• Widgets on Linux will look somewhat better, but it’s still ugly, partly because there is no one standard native widget engine, unlike Mac and Windows. Hopefully, at least GTK and Qt can be supported in future, as they are what’s used in most modern Linux distros today. I don’t think the built-in theming support in ttk is the correct way ahead (I’m still looking for instructions on how to design and install new themes for use in Tkinter).

We are finally seeing the beginning of real cross-platform GUI development with Tkinter, using native widgets, but there are still quite a few raw edges. For now I’ll use the following approach:

  • Current: Use the Tk 8.4 widgets set, and write my own pure Tk widgets extensions, avoiding the use of all third-party Tk extensions.
  • Near-future: Re-code my app to auto-detect the availability of ttk and continue to work with and without it. A command-line option to force either selection is also recommended, in case ttk doesn’t work for some users.
  • (Far?) future: When ttk is finally mature, stable and widespread, to Use only ttk widgets.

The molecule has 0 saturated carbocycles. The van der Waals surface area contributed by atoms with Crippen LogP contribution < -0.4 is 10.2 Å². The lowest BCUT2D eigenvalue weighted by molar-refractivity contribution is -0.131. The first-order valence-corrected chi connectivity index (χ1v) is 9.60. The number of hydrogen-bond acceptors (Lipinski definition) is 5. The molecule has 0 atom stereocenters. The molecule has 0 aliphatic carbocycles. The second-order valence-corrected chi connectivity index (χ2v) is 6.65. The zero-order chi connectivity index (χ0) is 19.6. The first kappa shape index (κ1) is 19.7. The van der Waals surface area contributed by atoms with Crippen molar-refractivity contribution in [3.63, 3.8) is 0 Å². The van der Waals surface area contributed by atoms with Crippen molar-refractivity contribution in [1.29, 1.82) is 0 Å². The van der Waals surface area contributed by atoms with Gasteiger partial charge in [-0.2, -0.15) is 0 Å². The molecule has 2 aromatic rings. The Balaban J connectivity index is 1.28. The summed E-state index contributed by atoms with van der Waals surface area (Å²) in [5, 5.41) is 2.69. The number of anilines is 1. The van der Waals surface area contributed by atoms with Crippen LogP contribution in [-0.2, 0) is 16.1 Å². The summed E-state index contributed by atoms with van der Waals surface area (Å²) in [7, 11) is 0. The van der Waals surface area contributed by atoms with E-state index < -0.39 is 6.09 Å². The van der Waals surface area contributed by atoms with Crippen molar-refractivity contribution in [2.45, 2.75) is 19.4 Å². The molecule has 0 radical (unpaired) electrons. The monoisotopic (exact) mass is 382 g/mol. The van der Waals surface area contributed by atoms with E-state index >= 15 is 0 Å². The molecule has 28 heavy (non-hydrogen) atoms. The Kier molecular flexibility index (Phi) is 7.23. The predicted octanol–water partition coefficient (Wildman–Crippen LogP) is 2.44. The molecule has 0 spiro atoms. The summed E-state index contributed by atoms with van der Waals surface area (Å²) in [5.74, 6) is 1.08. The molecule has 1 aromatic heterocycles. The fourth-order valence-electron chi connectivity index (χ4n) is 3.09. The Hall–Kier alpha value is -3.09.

Another consideration is the eventual migration of your app to Python 3. That might be good time to make a clean break between 2.x + Tk8.4 apps and 3.x + Tk8.5/Ttk apps.

Of course, if you just want to write new Python apps for the future and don’t care about the current installed base, by all means go ahead and write in Python 3 (which is already supported in Python 2.6) and ttk. We need good apps to encourage people to switch anyway. 🙂

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chordcalc.py 0.3

A number of changes for chordcalc 0.3, plus one stupid bug fixed:

  • New: AUTO_REDUCE filter option. If no fingerings can be found, try to progressively omit 5th, omit root, and omit 3rd until fingerings are found. This is useful for instruments with fewer strings playing larger chords.